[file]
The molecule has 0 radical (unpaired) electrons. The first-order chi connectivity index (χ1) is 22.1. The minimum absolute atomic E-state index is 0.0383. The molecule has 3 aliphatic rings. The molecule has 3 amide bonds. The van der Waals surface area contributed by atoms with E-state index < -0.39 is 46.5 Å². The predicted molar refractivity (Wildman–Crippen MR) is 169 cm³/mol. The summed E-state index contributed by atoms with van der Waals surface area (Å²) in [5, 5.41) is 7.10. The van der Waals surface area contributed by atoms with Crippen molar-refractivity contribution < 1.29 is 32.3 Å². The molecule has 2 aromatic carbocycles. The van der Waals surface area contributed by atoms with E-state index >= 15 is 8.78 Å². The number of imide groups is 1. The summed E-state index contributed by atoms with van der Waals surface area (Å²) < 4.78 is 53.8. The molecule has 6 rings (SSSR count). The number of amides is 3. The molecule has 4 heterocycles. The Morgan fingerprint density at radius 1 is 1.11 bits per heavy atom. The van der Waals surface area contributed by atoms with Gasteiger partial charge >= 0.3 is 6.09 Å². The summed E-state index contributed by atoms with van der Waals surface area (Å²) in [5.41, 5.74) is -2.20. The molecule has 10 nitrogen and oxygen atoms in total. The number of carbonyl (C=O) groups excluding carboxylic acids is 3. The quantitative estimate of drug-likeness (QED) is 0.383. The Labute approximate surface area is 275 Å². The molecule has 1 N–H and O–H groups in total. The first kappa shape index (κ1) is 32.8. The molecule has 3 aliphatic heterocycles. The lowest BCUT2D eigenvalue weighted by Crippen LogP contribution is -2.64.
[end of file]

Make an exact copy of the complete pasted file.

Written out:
The molecule has 0 radical (unpaired) electrons. The first-order chi connectivity index (χ1) is 22.1. The minimum absolute atomic E-state index is 0.0383. The molecule has 3 aliphatic rings. The molecule has 3 amide bonds. The van der Waals surface area contributed by atoms with E-state index < -0.39 is 46.5 Å². The predicted molar refractivity (Wildman–Crippen MR) is 169 cm³/mol. The summed E-state index contributed by atoms with van der Waals surface area (Å²) in [5, 5.41) is 7.10. The van der Waals surface area contributed by atoms with Crippen molar-refractivity contribution < 1.29 is 32.3 Å². The molecule has 2 aromatic carbocycles. The van der Waals surface area contributed by atoms with E-state index >= 15 is 8.78 Å². The number of imide groups is 1. The summed E-state index contributed by atoms with van der Waals surface area (Å²) < 4.78 is 53.8. The molecule has 6 rings (SSSR count). The number of amides is 3. The molecule has 4 heterocycles. The Morgan fingerprint density at radius 1 is 1.11 bits per heavy atom. The van der Waals surface area contributed by atoms with Gasteiger partial charge >= 0.3 is 6.09 Å². The summed E-state index contributed by atoms with van der Waals surface area (Å²) in [5.41, 5.74) is -2.20. The molecule has 10 nitrogen and oxygen atoms in total. The number of carbonyl (C=O) groups excluding carboxylic acids is 3. The quantitative estimate of drug-likeness (QED) is 0.383. The Labute approximate surface area is 275 Å². The molecule has 1 N–H and O–H groups in total. The first kappa shape index (κ1) is 32.8. The molecule has 3 aliphatic heterocycles. The lowest BCUT2D eigenvalue weighted by Crippen LogP contribution is -2.64.